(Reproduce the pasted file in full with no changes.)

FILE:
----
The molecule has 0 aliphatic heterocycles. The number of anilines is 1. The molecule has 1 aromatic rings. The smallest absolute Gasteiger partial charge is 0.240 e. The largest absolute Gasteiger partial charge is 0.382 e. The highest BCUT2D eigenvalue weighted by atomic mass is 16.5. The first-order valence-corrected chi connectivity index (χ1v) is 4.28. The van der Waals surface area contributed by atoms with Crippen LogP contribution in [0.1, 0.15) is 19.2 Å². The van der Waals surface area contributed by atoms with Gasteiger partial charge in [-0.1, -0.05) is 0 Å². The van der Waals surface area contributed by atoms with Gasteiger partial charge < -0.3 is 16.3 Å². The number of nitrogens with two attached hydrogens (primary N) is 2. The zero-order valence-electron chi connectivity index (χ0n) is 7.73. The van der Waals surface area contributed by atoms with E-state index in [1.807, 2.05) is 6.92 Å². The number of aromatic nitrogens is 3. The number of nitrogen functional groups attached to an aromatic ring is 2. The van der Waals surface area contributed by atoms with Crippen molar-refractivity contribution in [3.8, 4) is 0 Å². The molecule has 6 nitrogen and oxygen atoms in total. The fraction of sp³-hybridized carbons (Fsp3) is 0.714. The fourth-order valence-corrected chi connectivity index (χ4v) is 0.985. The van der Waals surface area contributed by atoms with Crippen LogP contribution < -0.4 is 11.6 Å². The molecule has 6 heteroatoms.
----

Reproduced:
The molecule has 0 aliphatic heterocycles. The number of anilines is 1. The molecule has 1 aromatic rings. The smallest absolute Gasteiger partial charge is 0.240 e. The largest absolute Gasteiger partial charge is 0.382 e. The highest BCUT2D eigenvalue weighted by atomic mass is 16.5. The first-order valence-corrected chi connectivity index (χ1v) is 4.28. The van der Waals surface area contributed by atoms with Crippen LogP contribution in [0.1, 0.15) is 19.2 Å². The van der Waals surface area contributed by atoms with Gasteiger partial charge in [-0.1, -0.05) is 0 Å². The van der Waals surface area contributed by atoms with Gasteiger partial charge < -0.3 is 16.3 Å². The number of nitrogens with two attached hydrogens (primary N) is 2. The zero-order valence-electron chi connectivity index (χ0n) is 7.73. The van der Waals surface area contributed by atoms with E-state index in [1.807, 2.05) is 6.92 Å². The number of aromatic nitrogens is 3. The number of nitrogen functional groups attached to an aromatic ring is 2. The van der Waals surface area contributed by atoms with Crippen molar-refractivity contribution in [3.8, 4) is 0 Å². The molecule has 6 nitrogen and oxygen atoms in total. The fraction of sp³-hybridized carbons (Fsp3) is 0.714. The fourth-order valence-corrected chi connectivity index (χ4v) is 0.985. The van der Waals surface area contributed by atoms with Crippen LogP contribution < -0.4 is 11.6 Å². The molecule has 6 heteroatoms.